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Covid-19: North Korea reports first outbreak, declares emergency

Samples taken from patients with fever in Pyongyang were 'consistent with' the highly transmissible Omicron variant



AP
AP

By AFP

Published: Thu 12 May 2022, 6:35 AM

Last updated: Thu 12 May 2022, 6:53 AM

North Korea has confirmed its first-ever case of Covid-19 and declared a “severe national emergency”, with leader Kim Jong Un vowing to “eliminate” the virus, state media said Thursday.

The impoverished, nuclear-armed country has never admitted to a case of Covid-19, with the government imposing a rigid coronavirus blockade of its borders since the start of the pandemic in 2020.

But samples taken from patients with fever in the capital were “consistent with” the virus’ highly transmissible Omicron variant, the official Korean Central News Agency reported.

Top officials, including leader Kim Jong Un, held a crisis politburo meeting to discuss the outbreak and announced they would implement a “maximum emergency” virus control system.

Kim told the meeting that “the goal was to eliminate the root within the shortest period of time,” according to KCNA.

“He assured us that because of the people’s high political awareness... we will surely overcome the emergency and win the emergency quarantine project,” it said.

Kim called for tighter border controls and lockdown measures, telling citizens “to completely block the spread of the malicious virus by thoroughly blocking their areas in all cities and counties across the country”.

All business and production activities will be organised so each work unit is “isolated” to prevent the spread of disease, KCNA added.

Experts believe North Korea has not vaccinated any of its 25 million people, having rejected offers of vaccinations from the World Health Organisation, and China and Russia.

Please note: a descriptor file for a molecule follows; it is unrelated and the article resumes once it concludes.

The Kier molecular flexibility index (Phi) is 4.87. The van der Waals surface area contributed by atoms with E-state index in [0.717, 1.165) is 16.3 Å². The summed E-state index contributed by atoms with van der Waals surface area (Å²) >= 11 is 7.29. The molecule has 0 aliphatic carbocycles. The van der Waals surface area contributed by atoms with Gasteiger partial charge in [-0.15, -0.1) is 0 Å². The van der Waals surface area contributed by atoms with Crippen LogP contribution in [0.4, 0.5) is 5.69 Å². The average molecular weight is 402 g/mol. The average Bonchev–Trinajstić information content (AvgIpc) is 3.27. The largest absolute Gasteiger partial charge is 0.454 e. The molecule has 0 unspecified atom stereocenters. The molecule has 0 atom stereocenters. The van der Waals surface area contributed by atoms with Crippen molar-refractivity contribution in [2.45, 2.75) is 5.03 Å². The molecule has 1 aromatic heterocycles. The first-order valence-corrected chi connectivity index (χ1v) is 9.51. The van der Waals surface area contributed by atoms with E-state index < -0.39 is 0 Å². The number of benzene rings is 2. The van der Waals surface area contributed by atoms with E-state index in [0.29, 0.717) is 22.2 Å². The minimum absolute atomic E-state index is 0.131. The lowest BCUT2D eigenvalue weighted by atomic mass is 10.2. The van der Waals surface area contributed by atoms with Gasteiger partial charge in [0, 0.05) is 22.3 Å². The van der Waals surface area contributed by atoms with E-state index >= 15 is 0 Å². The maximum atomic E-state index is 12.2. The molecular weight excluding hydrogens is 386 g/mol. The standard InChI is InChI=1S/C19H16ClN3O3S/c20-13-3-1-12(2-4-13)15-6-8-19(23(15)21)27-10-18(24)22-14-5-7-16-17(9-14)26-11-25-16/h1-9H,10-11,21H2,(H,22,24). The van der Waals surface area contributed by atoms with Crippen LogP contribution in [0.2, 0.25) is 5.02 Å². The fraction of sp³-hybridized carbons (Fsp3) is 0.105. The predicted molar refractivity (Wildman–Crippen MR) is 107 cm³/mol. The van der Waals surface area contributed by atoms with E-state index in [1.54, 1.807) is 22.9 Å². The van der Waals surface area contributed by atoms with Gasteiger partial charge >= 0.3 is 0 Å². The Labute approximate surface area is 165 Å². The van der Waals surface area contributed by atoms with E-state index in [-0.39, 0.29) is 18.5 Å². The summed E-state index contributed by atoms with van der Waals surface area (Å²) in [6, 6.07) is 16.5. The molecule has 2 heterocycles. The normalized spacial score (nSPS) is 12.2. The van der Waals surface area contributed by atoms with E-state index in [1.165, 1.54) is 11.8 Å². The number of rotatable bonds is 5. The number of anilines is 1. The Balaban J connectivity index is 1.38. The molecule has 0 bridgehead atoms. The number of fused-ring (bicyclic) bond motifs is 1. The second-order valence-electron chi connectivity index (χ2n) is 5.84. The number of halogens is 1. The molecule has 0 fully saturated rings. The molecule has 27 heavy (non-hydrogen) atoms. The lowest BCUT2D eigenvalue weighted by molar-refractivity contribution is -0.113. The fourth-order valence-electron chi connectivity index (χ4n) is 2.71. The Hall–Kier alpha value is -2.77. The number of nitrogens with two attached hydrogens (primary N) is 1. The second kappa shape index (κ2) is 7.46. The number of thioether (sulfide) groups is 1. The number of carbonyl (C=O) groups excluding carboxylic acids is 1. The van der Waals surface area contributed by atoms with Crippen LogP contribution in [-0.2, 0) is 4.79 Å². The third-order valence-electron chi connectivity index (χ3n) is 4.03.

North Korea’s crumbling health system would struggle to cope with a major virus outbreak, experts have said.

North Korea is surrounded by countries that have battled — or are still fighting to control — significant outbreaks of Omicron.

South Korea, which has high rates of vaccination, has recently eased almost all Covid-19 restrictions, with cases sharply down after an Omicron-fuelled spike in March.

Neighbouring China, the world’s only major economy to still maintain a zero-Covid policy, is battling multiple Omicron outbreaks.

Major Chinese cities, including the financial capital Shanghai, have been under strict lockdowns for weeks.

Seoul-based specialist site NK News reported that areas of Pyongyang had been locked down for two days.

“Multiple sources have also heard reports of panic buying due to uncertainty of when the lockdown might end,” the site reported, citing sources in Pyongyang.

North Korea has long boasted of its ability to keep the virus at bay.

At a military parade in 2020, Kim Jong Un repeatedly and effusively thanked the citizens and military for their loyalty and for remaining healthy in the face of the global coronavirus epidemic.

From January 3 2020 to May 11 this year, there were zero confirmed cases of Covid-19 and zero reported deaths from North Korea, the World Health Organisation said.

State media has previously reported on “epidemic prevention” measures, and civilians have sometimes been shown wearing masks in official photographs.

But at a huge military parade in Pyongyang late last month broadcast by state media, none of the thousands of attendees or participants were seen wearing masks.

North Korea’s health crisis could potentially disrupt the country’s banned weapons launches, analysts said.

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Pyongyang has conducted more than a dozen weapons tests so far this year, including firing an intercontinental ballistic missile at full range for the first time since 2017.

Satellite imagery indicates North Korea is preparing to conduct a nuclear test, and the United States has warned this could come as soon as this month.

“There is a possibility of delaying the nuclear test in order to focus on overcoming the coronavirus,” Yang Moo-jin, a professor at the University of North Korean Studies, told AFP.

But he said if public fears over an outbreak were to spread, Kim might go ahead with a test “to divert this fear to another place”.


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